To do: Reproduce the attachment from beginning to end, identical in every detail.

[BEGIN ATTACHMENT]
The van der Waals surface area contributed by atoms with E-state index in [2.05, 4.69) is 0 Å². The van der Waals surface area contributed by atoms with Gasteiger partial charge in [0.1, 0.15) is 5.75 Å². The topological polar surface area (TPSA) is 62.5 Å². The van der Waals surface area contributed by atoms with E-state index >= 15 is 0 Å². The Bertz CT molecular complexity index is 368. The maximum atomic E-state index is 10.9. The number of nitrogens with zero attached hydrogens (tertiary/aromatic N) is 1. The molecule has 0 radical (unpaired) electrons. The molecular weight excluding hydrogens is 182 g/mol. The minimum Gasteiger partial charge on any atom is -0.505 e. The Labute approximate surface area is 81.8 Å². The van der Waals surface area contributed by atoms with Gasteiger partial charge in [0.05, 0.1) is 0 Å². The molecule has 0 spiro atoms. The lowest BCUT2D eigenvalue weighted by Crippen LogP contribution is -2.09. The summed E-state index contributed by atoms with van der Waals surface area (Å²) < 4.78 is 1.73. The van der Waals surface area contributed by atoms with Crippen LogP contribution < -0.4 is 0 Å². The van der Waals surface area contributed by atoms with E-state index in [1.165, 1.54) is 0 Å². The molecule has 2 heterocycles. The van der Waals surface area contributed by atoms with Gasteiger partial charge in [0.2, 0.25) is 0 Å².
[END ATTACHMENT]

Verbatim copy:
The van der Waals surface area contributed by atoms with E-state index in [2.05, 4.69) is 0 Å². The van der Waals surface area contributed by atoms with Gasteiger partial charge in [0.1, 0.15) is 5.75 Å². The topological polar surface area (TPSA) is 62.5 Å². The van der Waals surface area contributed by atoms with E-state index >= 15 is 0 Å². The Bertz CT molecular complexity index is 368. The maximum atomic E-state index is 10.9. The number of nitrogens with zero attached hydrogens (tertiary/aromatic N) is 1. The molecule has 0 radical (unpaired) electrons. The molecular weight excluding hydrogens is 182 g/mol. The minimum Gasteiger partial charge on any atom is -0.505 e. The Labute approximate surface area is 81.8 Å². The van der Waals surface area contributed by atoms with Gasteiger partial charge in [0.05, 0.1) is 0 Å². The molecule has 0 spiro atoms. The lowest BCUT2D eigenvalue weighted by Crippen LogP contribution is -2.09. The summed E-state index contributed by atoms with van der Waals surface area (Å²) < 4.78 is 1.73. The van der Waals surface area contributed by atoms with Crippen LogP contribution < -0.4 is 0 Å². The van der Waals surface area contributed by atoms with E-state index in [1.165, 1.54) is 0 Å². The molecule has 2 heterocycles. The van der Waals surface area contributed by atoms with Gasteiger partial charge in [0.2, 0.25) is 0 Å².